“How much do I care about the well being of future generations?” If you’ve been thinking about climate change, sustainability, and the state of our natural environment, you may have asked yourself that very question. The question gets to the root of a term called intergenerational equity. Considering the value you place on this concept entails the consideration of our planet’s productive resources (i.e. forests, clean water, nutrient-rich soil) in the stewardship of current generations that cannot be recreated by humans, but that can be used to improve the welfare of humans and society today. However, the manner in which these productive resources are used today can impact their future productive capacity. At its core, considering intergenerational equity means addressing whether or not today’s generations work to preserve and/or enhance the natural resources, assets, and cultures that are at their disposal, or whether they deplete these resources, assets, and cultures for their current gain at a rate that limits the ability of the resources to provide benefits in the future.
Implicit in intergenerational equity is a time-oriented valuation of our natural environment, cultures, and institutions. A good example to illustrate this is a rainforest. A rainforest today provides natural capital and resources to humans in forms such as land, trees, carbon storage, biodiversity, oxygen generation, and tourism. Rainforests can also be chopped down to provide land for mining and other industrial operations, large-scale soybean farms, or cattle grazing. When the rainforest is chopped down it stops providing some benefits to humans (carbon storage, oxygen) in exchange for others, and the rainforest’s value is irreversibly altered to improve the welfare of people living today. In determining whether or not to chop down rainforests and pursue industrial activities, it is prudent to consider not only the benefits that stand to be gained by investors and society at large, but also the cost of using the rainforest today and reducing the productive capacity of that rainforest for future generations. There is not only a cost and benefit relationship to consider, but also a moral principle of equity. How much do we owe future generations?
A similar theory also makes its way into any introductory finance class in the form of the basic time-value of money principle. The central idea behind the time-value of money is that an average rational person would prefer to have a benefit – say $100 – in their pocket today, rather than a benefit ($100 in their pocket) in one year’s time. In other words, the present value of the $100 is greater than the future value of $100. Analogously, when a person decides to delay working on an important project for work to spend an hour on Facebook, they are making a valuation that that hour on Facebook is more valuable to them than working on the important project. This basic concept of having something today being more appealing than having something tomorrow can be found throughout society. Finance, economics, and investment classes just happen to teach it in terms of money. Interestingly enough, the time-value of money principle has served to emphasize profits (benefit) today over wealth in 100 years time, and it is driving the depletion of our natural resources for future generations.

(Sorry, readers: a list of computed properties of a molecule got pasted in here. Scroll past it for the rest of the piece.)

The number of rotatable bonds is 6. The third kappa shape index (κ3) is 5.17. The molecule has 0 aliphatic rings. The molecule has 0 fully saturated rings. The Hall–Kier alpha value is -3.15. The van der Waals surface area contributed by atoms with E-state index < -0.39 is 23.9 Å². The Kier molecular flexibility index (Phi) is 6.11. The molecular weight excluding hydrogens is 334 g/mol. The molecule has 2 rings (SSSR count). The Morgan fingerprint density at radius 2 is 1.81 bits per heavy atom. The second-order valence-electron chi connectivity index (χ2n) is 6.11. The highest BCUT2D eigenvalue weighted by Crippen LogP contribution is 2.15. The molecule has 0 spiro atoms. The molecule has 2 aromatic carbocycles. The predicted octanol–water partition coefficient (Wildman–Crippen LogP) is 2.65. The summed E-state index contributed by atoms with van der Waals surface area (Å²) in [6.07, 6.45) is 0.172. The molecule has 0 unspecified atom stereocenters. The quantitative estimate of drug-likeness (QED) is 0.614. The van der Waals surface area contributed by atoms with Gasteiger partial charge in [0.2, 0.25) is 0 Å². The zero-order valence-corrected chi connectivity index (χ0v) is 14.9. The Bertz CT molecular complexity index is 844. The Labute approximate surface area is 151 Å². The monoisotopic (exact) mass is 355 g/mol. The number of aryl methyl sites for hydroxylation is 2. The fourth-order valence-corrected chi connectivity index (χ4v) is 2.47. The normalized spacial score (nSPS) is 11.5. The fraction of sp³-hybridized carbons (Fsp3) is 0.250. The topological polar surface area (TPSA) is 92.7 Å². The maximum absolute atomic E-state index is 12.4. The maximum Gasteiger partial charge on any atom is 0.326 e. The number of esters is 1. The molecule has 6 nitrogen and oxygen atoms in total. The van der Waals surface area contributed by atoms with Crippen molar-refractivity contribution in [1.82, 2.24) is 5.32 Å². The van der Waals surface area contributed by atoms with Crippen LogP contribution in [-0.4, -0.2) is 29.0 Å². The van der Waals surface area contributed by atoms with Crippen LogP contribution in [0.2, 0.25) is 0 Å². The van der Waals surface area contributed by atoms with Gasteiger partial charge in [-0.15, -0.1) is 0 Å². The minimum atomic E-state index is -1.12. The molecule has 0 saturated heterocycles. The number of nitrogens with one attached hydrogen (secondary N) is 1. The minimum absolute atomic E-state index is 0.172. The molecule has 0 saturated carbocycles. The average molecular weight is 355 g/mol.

Financially, when a person is making an investment decision they will estimate all of the projected costs and revenues incurred over the course of the investment’s life cycle. The person will then perform a calculation to determine if the total revenues exceed the total costs of the project (see here for a basic overview of this analytical tool). If the revenues exceed the costs, the investment is viewed as profitable. As you may have deduced, the process that people use to make these kinds of decisions – the way they reach the conclusion that $100 today is better than $100 in one year – will determine if that decision is truly in their best interest. If costs or revenues are missing, or estimated based on incorrect assumptions, the present value of the investment will be incorrect and may lead to a poor investment decision. Extending from that, if today’s investment and management decisions do not properly evaluate the value of our natural capital to humans, we run a very real risk of failing in our stewardship of these resources for future generations.
People make decisions every day that implicitly place value on the present and future value of an action. People decide if they should study now or later, take fifteen minutes to play the piano, or invest a portion of their monthly wages, and not every person makes these decisions consciously. But extending this valuation of time to the well being of future generations brings in a new realm of questions. Should I cycle more to work? Should I use compostable paper cups or plastic cups? Should we build a new hydroelectric dam? While these are economic decisions, they also entail implicit valuations of the importance of intergenerational equity at a personal and societal level.
At the personal level, it’s hard to deny that systemic issues, such as power and equality imbalances, can inhibit individuals taking the ‘sustainability’ plunge and actively choosing the most sustainable and environmentally-friendly actions at all times.
At the societal level, our current global markets, political systems, and transportation systems are largely oriented toward unsustainable behaviours. So, at this point, maybe it would be good if everyone took a little time to reflect on intergenerational equity.
Do it for the kids.
This article was originally posted by Sustainable Collective, which has since joined forces with The S